World Con Panel: Committing Series

with Jason Hough, Elizabeth Moon, Adam Troy-Castro, Mary Robinette Kowal and Chris Gerrib

Lots of different types of series.
Series that are really one fat story arc.
Series that have an arc for each book. (Something needs to bring these arcs together.)
For example, the Discworld series, where the setting unifies the books.
Also, the template series. A reboot of characters, say Spiderman or James Bond.

Series can have multiple POV.

Planning a series takes a different type of planning than planning a novel.

Sometimes writers are asked for a stand alone book, and then asked if they can write more books.

It’s better if you can put the books out faster.

Sometimes series last longer than you want (Sherlock Holmes as an example.)

How do you handle the orienting back story? It’s okay to leave it out if it’s not referent to the current book.

Scott Lynch cited by Mary. Sequel to Lies of Locke Lamora does not tell you what awful thing happened in Lies of Locke Lamora, only that it was bad.

Kowal’s Glamour in the Glass is a book that stands apart from the first book.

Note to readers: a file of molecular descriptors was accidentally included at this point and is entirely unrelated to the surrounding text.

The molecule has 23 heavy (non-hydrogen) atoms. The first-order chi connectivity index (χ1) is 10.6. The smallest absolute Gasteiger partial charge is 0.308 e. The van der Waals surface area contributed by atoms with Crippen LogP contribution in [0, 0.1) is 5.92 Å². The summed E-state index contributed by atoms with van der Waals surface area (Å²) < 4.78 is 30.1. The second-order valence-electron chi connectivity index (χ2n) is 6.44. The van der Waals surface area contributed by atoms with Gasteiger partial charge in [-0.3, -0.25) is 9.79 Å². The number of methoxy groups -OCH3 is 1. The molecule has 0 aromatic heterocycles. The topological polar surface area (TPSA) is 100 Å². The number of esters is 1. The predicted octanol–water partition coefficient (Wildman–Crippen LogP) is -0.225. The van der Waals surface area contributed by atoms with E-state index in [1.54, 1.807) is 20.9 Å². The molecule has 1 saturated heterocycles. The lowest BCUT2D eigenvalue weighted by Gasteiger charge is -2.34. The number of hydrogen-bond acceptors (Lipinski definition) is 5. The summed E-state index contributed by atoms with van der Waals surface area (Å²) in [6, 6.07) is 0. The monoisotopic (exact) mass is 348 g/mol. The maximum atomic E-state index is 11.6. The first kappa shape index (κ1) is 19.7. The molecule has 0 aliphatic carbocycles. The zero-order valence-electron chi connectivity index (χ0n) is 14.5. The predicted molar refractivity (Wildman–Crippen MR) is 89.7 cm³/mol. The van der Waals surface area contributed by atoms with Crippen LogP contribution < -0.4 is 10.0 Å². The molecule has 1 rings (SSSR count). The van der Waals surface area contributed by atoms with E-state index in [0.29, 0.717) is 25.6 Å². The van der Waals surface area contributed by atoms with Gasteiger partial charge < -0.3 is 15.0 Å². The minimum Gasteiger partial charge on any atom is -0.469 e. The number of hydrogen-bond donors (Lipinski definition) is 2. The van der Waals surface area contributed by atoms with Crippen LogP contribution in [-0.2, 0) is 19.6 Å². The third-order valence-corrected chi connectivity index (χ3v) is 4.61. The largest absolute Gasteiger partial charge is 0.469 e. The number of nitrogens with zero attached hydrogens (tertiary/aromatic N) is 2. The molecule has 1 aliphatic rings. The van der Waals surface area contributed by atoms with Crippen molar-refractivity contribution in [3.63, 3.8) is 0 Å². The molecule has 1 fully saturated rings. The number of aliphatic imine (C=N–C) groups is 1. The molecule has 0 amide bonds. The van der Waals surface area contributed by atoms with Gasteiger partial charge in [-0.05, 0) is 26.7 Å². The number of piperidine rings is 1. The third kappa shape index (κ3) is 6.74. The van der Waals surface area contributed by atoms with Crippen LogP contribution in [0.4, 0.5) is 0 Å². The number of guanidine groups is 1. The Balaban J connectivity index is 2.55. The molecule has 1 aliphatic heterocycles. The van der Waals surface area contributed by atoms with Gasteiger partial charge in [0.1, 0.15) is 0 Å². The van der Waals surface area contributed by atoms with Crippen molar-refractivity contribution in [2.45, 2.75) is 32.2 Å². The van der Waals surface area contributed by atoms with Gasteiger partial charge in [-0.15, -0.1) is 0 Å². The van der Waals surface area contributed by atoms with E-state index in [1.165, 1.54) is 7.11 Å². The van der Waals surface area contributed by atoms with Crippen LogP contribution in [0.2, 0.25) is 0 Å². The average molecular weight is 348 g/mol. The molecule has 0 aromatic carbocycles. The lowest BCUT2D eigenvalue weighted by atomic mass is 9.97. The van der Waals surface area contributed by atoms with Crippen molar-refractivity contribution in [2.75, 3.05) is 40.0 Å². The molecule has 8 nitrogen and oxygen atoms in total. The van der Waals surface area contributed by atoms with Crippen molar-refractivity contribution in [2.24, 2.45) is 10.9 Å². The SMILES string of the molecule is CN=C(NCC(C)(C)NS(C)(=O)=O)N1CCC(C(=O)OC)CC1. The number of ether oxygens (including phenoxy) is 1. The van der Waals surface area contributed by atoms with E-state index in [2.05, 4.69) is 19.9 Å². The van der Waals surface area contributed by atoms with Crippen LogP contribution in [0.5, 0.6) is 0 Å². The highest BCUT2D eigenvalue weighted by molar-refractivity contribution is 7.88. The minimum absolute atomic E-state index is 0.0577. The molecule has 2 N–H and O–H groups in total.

Back story is best if it comes out in the narrative.

Cliff hangers!
Early serials cheated terribly.
Reread your first book and make sure you are dealing fairly with the cliff hanger.

Watch out for continuity errors.

In a long arc series, sometimes there is no good place to break a book. So cliff hanger!

Cliffhangers can alienate an audience.
Pay off must be there.
This is the same for a cliff hanger at the end of a chapter as well as one at the end of a book.

You may want to have a series bible, digital or in notebooks.
Although sometimes your notes may go by the wayside, and you may surprise yourself as you write.

Make sure you read your book aloud for audio book concerns.

What do you do if you are tired of the series?
Suck it up and write the character.
Go back to the last place you were excited. What excited you? What still excites you?

Some issues may never be resolved at the end of the book.

If you have the whole series written, let the publisher know. That might make them more interested.

Any book can go on, unless it’s the end of the universe.

Author: Catherine Schaff-Stump

Catherine Schaff-Stump writes fiction for children and young adults. Her most recent book, The Vessel of Ra, is the first book in the Klaereon Scroll series. She is currently working on its sequel, as well as penning the middle grade adventures of Abigail Rath, monster hunter.

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